I think it comes down to doing the math to see how many amps you really will be using in a day and figuring what you can and can't live without while boondocking. (Will you really need a 400 watt+ server or will one of your laptops do?)

My macbook air is awesome and runs for hours. I will get a 12v adpater for it and an external battery. The cradlepoint router draws 1.5amps at 12v. Not sure on the external amplifier yet.
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Old 08-17-2011, 10:15 PM   #4
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I'm late to this thread, but we do almost exactly what you're asking. We live in Portland, and spend about 50% of the time in our Airstream - working from the road.

We have a 27FB with a solar system installed by AM Solar. It was expensive, and it's awesome. We have 400W of panels on the roof, a 1,000 W inverter/converter/charger, and 6 golf-cart sized AGM batteries under the bed. I'm an electrical engineer, and I decided to have them install the system. I'm happy with that decision.

The thing that will use the most power in the Pacific NW is your heater. You need a pretty big solar system and batteries to run the heater for many nights in this area with the amount of sun available and the ambient temperatures. The stuff you need to work is much smaller in terms of current draw.

For internet (we have an online business, so we have to stay connected all the time), we have settled on a wifi-in-motion setup with a Cradlepoint modem/wifi hub, three different datacards (Verizon, AT&T and Sprint), a cell-booster amplifier, and an external antenna. For us, this worked FAR better than satellite internet - Hughesnet. (See our blog for details). This setup takes a tiny amount of power - insignificant compared with heater.

I'd be happy to tell you more about our work-from-the-road setup, as it sounds like you have similar requirements and perhaps an identical trailer in the works. Or, you can browse our blog.
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Old 08-17-2011, 10:59 PM   #5
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It is too late and I'm tired, but you should be able to find several recent threads on this. One is by eheffa and describes how he installed a system.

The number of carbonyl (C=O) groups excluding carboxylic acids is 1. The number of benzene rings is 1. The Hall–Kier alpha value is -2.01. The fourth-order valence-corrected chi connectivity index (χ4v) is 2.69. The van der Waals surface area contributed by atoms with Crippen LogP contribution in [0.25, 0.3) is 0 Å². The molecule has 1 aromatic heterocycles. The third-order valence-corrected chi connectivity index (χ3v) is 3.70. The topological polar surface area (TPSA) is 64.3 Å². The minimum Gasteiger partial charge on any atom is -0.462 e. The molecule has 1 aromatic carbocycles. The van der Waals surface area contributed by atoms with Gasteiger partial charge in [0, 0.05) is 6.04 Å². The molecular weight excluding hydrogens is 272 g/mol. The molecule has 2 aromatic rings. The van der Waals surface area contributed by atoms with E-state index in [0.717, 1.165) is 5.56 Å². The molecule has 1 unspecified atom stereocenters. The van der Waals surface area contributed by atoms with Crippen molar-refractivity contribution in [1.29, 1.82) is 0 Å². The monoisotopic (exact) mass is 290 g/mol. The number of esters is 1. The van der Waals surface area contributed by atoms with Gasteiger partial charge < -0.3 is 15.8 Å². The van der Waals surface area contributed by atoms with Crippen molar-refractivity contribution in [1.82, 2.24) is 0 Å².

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Old 08-18-2011, 09:19 AM   #6
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There are many threads on solar and Lewster is a forum member who performs solar installations commercially. Read through those threads with a particular eye towards his posts.

The Airstream "boondocking" package is widely believed to be undersized and costly for what it includes.

A typical solar installation in an Airstream is usually 300 watts of panels and 4 group 27 (or similar) batteries. Adding batteries to bring the total to 4 is a common mod among boondockers and is the practical maximum due to space and weight constraints, though a few people have a bank of 6 batteries.

If you're running the furnace and need power for computers and communication equipment you will need more than 300 watts of panels. You may also want to consider alternatives to the furnace that do not require electricity, such as the Newport propane heater and related devices. I started a thread in the furnace section covering the alternatives.

Since you live in an area with clouds you will want to have a generator and multistage converter so you can recharge batteries while boondocking if there is no sun.
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Old 08-18-2011, 10:07 AM   #7
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I would add my voice to tfmkevin's experience. I am developing a photography business and need constant Internet connection with the usual accessories of laptop, phones, and others. I wanted a solar system that could recharge my batteries quickly under a wide range of conditions without resorting to my generator. I got AM Solar (near Eugene, OR) to install 400W of panels on my 23' trailer and replaced the stock AS batteries with AGMs that provide 300Ahr of backup (assuming I draw no lower than 50% of capacity).

The system is great! It runs as advertised and has the side benefit of giving me the ability to measure how much energy I am using each day, the power the panels generate, isolate parasitic drains, etc. The only downside for me is that the AGMs are heavy - close to 400 lbs. When these begin to wear out I intend to replace them with lithiums that should cut this weight by 2/3. They are already being tested for trailers and RVs. PM me if you have any questions.
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Old 08-19-2011, 02:31 PM   #8
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Originally Posted by tfmkevin View Post
We have 400W of panels on the roof, a 1,000 W inverter/converter/charger, and 6 golf-cart sized AGM batteries
Kevin and/or Dave

Do you carry a generator as well?

Assuming limited funds and a 280W solar setup with 2 AGM group 27 batteries. Would it make more sense to buy 2 more batteries or a generator? Our usage would be along the lines of Kevin's.